Financial Daily from THE HINDU group of publications
Wednesday, Jun 23, 2004
Money & Banking
Rural branches no drain on banks
New Delhi , June 22
IT is generally believed that rural business is a losing proposition for banks and it is only Government diktat that is forcing them to maintain branches in the country's hinterland.
This perception is also strengthened by the fact that between March 1994 - which is roughly around the time when financial sector reforms began - and June 2003, the total number of rural branches of scheduled commercial banks has fallen from 35,329 to 32,381.
Further, of the 32,381 rural branches as on June 30, 2003, public sector banks (including regional rural banks) accounted for 31,243 or 96.5 per cent. On the other hand, Indian private sector banks operated only 1,138 branches, while there was not a single foreign bank that had an office in rural areas.
The fact that the number of rural bank branches have come down by nearly 3,000 over the last 10 years - even while those in urban areas and metros have increased by 1,905 and 2,809, respectively - is said to be proof that, given a chance, banks would like to exit from rural areas.
The belief that rural business means losing money has also been reinforced by the extent of fall in bank stocks heavily in today's trading at the Bombay Stock Exchange, led by SBI (4.86 per cent), Bank of Baroda (5.36 per cent), Canara Bank (3.79 per cent), Union Bank (3.15 per cent) and UCO (3.15 per cent). This followed the Government's announcement last Friday that banks would enhance their agricultural lending by 30 per cent during this fiscal.
But a glance at the accompanying Table shows that operating rural branches is not a banker's nightmare, as it is often assumed. First of all, rural areas generated about 13.8 per cent of the outstanding deposits of scheduled commercial banks as on March 2003.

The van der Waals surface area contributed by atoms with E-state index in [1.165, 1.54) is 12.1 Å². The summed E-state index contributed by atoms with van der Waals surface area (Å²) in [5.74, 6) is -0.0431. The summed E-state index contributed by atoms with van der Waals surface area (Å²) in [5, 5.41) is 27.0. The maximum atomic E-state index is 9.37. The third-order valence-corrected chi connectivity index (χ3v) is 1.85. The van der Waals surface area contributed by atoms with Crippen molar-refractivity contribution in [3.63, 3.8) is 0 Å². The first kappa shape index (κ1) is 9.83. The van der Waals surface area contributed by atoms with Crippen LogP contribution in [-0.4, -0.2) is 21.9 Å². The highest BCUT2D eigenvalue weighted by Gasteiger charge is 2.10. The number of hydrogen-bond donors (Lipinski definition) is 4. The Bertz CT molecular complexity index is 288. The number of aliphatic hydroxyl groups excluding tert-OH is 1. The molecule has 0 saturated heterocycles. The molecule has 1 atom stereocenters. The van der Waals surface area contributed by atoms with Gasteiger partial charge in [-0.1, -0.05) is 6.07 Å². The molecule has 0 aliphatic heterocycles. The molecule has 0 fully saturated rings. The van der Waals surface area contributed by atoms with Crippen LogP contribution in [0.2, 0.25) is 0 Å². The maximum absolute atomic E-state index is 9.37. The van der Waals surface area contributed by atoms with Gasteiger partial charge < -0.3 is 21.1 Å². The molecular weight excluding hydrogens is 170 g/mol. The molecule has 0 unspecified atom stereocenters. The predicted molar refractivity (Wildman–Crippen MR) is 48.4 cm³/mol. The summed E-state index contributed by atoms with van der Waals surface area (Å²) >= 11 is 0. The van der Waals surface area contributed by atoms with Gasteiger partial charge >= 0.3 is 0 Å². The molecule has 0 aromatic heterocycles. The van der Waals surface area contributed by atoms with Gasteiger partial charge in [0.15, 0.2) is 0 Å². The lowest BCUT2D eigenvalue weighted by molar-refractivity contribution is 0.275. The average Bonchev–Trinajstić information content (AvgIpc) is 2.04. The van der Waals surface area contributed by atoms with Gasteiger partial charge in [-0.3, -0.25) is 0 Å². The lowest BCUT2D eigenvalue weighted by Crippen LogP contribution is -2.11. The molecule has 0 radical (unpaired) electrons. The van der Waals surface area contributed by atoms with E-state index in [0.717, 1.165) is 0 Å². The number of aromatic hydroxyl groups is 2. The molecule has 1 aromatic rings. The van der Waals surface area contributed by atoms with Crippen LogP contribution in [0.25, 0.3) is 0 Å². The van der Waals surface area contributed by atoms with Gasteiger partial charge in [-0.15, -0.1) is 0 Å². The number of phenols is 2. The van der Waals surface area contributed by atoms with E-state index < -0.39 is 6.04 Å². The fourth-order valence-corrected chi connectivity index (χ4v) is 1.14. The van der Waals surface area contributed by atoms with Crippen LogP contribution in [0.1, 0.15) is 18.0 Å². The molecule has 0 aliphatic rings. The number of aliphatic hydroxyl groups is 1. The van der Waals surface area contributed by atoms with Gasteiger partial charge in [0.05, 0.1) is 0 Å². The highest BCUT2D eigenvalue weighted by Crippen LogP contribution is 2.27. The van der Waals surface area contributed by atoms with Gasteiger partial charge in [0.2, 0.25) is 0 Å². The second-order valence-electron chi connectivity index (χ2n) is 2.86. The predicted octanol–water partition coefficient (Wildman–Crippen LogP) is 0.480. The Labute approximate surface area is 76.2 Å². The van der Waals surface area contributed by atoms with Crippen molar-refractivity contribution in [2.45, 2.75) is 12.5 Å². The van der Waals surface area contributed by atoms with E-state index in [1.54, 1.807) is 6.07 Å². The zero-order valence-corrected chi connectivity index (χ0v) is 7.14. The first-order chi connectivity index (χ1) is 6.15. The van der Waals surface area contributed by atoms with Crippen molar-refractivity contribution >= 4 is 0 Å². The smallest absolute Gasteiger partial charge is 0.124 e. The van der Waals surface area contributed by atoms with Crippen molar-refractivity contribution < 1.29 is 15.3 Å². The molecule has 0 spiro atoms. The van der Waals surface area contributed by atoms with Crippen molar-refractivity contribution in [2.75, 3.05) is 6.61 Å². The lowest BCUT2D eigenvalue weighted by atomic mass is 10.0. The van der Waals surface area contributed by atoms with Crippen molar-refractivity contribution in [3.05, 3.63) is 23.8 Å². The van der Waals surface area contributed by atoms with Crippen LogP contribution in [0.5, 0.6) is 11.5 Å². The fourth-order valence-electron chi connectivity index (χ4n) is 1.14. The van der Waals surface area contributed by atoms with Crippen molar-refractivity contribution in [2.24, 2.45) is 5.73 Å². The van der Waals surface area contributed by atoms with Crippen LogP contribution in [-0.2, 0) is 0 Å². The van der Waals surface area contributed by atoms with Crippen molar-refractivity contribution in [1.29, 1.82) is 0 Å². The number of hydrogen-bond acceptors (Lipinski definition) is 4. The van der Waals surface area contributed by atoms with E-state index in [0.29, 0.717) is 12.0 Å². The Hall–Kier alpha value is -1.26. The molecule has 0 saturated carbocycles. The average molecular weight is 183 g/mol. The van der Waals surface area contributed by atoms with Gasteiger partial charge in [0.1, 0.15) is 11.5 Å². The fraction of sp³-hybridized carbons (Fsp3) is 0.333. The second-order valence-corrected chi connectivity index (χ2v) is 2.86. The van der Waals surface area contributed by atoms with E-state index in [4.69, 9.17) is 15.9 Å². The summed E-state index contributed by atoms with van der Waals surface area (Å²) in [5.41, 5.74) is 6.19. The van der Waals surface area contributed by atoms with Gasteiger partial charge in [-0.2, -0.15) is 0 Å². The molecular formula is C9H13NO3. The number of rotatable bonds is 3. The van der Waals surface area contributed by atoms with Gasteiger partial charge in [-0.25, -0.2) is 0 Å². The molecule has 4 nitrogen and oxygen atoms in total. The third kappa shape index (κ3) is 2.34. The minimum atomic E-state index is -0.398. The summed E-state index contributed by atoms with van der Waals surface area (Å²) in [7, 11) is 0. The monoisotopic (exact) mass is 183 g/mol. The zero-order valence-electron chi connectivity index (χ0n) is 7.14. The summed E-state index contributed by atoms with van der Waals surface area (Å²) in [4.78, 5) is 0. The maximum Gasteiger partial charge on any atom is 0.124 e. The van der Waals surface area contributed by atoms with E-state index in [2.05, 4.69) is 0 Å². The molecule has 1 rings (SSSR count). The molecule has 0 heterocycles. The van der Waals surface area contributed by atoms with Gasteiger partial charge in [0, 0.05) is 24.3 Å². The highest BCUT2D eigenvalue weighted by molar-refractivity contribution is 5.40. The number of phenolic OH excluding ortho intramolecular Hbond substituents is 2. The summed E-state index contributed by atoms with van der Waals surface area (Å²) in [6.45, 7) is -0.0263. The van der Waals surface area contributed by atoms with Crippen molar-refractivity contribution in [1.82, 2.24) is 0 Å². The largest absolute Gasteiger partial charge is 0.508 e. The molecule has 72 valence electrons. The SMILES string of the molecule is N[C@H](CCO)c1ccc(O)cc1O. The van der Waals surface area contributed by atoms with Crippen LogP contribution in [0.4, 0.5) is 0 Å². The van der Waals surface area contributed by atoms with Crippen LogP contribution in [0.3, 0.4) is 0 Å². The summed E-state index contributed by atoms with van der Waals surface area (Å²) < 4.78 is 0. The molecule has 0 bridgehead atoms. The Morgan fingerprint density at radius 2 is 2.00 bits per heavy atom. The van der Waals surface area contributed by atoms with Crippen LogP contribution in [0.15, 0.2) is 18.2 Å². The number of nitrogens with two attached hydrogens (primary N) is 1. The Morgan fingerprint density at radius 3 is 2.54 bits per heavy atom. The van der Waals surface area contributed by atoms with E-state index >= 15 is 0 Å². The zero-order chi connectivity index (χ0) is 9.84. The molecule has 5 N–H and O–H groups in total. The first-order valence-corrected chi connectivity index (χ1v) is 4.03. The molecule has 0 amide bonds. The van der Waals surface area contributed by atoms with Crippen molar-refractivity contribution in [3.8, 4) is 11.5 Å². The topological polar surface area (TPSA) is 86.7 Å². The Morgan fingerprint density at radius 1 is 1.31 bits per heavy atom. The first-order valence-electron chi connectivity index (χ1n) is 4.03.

But what is more important is that the total sums mobilised as deposits (Rs 176,269 crore) is way above the aggregate sum lent out (Rs 74,776 crore).
What this means is that far from being a drain on their resources, rural areas provide funds for banks far in excess of what they receive in turn as credit. According to Dr N.K. Thingalaya, former CMD of Syndicate Bank, the difference between deposits and credit (around Rs 101,500 crore) actually represents a net siphoning of savings from the countryside to urban centres and metros.
Dr Thingalaya also contends that the cost of funds for banks from rural deposits is lower than that in urban areas. "This is because that rural people generally tend to maintain money in savings bank accounts for longer periods than in cities, where the bulk of deposits come from salaried sections, who tend to withdraw money more frequently. As a result, rural areas are sources of low cost, long period savings for banks and just for this reason, it makes economic sense to operate branches there," he points out.
In fact, since the average cost of funds for banks in rural areas would work out to hardly 5 per cent, they can easily lend to the farm sector at competitive rates, if they have the will to do so.
Unfortunately, this does not seem to be the case. The credit-deposit ratio in rural and semi-urban areas ranges from 35 to 42 per cent, as against 83 per cent in the metros. Banks have no problems in making car loans, even if the collateral is restricted to just the vehicle.
But when it comes to the purchase of a tractor, banks insist on the farmer mortgaging his land as well. This is despite the fact that the useful life of a tractor is typically more than that of a car.
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